A Lutheran pastor ardently critical of allowing gays into the clergy is on leave from his Minneapolis church after a gay magazine reported his attendance at a support group for men struggling with same-sex attraction.
Church officials, however, said Wednesday that the Rev. Tom Brock likely will return to the pulpit at Hope Lutheran Church because he acted in accordance with his faith by attending the group.
A fixture on local cable access shows, Brock regularly broadcasts conservative views on homosexuality and criticizes the Evangelical Lutheran Church in America for liberalizing its gay clergy policy. Lavender Magazine published a story last week about Brock’s quiet attendance of the Faith in Action meetings, written by a reporter who falsely posed as a member of the group.
“The fact that he said one thing publicly, and privately he’s a homosexual — that’s somewhat inconsistent,” said Lavender president Stephen Rocheford. “This company has a policy not to out people. The one exception is a public figure who says one thing and does another.”
The Lavender article never explicitly said Brock confessed to homosexual activity. It quotes him at one point talking about a recent mission trip to Eastern Europe, of which he says, “I fell into temptation. I was weak.”
Hope Lutheran’s executive pastor, the Rev. Tom Parrish, said when confronted with the article, Brock “simply said he indeed has been attending this Christian group, both going there and being honest about temptations he has, and is being held accountable so he never would do anything with that temptation.”
Parrish said Brock was put on leave from the job of senior pastor at Hope Lutheran when the article came out, but likely will return after an internal investigation.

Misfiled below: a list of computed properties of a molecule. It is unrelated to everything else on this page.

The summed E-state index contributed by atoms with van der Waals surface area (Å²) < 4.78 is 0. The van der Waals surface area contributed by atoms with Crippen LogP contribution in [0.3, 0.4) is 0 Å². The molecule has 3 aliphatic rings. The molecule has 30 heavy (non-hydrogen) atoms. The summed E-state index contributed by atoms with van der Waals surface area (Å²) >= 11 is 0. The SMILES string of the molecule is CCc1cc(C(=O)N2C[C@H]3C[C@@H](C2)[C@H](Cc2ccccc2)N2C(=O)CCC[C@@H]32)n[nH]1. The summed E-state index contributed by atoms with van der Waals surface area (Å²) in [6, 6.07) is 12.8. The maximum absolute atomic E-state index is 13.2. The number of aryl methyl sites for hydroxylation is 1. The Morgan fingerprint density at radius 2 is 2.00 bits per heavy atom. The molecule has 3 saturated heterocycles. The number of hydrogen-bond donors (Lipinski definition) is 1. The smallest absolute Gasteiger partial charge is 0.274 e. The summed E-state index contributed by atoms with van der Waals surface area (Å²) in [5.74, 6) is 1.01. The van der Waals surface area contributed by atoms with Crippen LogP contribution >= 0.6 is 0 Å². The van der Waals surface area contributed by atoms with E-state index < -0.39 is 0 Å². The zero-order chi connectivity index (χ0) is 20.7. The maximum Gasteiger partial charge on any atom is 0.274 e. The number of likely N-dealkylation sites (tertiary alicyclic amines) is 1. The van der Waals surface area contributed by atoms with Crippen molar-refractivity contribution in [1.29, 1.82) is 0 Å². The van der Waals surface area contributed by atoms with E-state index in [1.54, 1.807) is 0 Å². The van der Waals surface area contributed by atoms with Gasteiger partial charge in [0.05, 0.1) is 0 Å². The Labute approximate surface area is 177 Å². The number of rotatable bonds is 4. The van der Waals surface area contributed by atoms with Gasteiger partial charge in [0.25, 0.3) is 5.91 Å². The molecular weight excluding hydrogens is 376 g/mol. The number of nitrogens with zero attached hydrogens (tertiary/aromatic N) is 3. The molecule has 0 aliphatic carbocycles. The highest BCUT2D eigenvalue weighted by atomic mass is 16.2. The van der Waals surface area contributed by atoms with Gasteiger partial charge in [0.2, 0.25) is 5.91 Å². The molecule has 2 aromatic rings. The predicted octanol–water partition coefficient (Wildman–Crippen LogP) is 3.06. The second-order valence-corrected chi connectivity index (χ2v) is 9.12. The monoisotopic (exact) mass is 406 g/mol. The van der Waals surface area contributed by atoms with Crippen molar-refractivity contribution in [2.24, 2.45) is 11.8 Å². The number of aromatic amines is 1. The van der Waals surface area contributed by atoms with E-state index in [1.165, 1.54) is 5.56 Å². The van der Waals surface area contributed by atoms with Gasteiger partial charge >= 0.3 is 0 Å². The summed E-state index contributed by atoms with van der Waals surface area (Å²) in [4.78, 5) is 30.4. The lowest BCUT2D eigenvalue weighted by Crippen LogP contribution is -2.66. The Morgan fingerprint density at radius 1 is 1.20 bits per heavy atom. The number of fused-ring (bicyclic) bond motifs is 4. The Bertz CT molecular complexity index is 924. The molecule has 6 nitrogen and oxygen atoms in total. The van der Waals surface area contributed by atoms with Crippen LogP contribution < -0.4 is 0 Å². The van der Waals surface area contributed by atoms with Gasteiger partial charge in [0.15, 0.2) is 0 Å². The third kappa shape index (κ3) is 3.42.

“What they’ve done is unconscionable,” Parrish said of Lavender’s covert infiltration of Faith in Action. The group is the Minnesota affiliate of the Catholic Church’s Courage program, described on its website as a “spiritual support system which would assist men and women with same-sex attractions in living chaste lives in fellowship, truth and love.”
Brock, who has an unlisted phone number, did not respond to several interview requests made through Parrish.
Lavender is a twice-monthly free magazine Rocheford co-founded in 1995. The article was written by John Townsend, a freelance writer, who does not include details of how he gained access to the group except to say he went through a preliminary interview with its administrator, the Rev. James Livingston. Townsend did not reveal if he actively participated at meetings he attended or simply listened.
Livingston did not return a phone call seeking comment.
Rocheford said he did not think it uncommon for media organizations to send reporters undercover to obtain secret information. But Kelly McBride, an expert in journalism ethics at St. Petersburg, Florida’s Poynter Institute, said she found Lavender’s approach “troubling.”
“It’s kind of like being a spy,” McBride said. “For most groups that deal with something where members of the group find it shameful, there’s a strong presumption of confidentiality.”
The article graced Lavender’s cover, with a large picture of Brock in his vestments over the title, “Antigay Lutheran Pastor Protests Too Much.”
Last summer, leaders of the ELCA met in Minneapolis for a national convention where they voted to let individual churches hire noncelibate gay people as clergy as long as they are in committed relationships. In a TV broadcast, Brock called it a “grievous week” and mentioned that a tornado struck the convention hall where the Lutherans were meeting right as they were preparing to vote.
“Every time the Bible mentions homosexual behavior, it condemns it,” Brock said in the broadcast. “It never adds, it’s OK if you love each other.”
Hope Lutheran officially left the ELCA last year, joining instead the Association of Free Lutheran Congregations.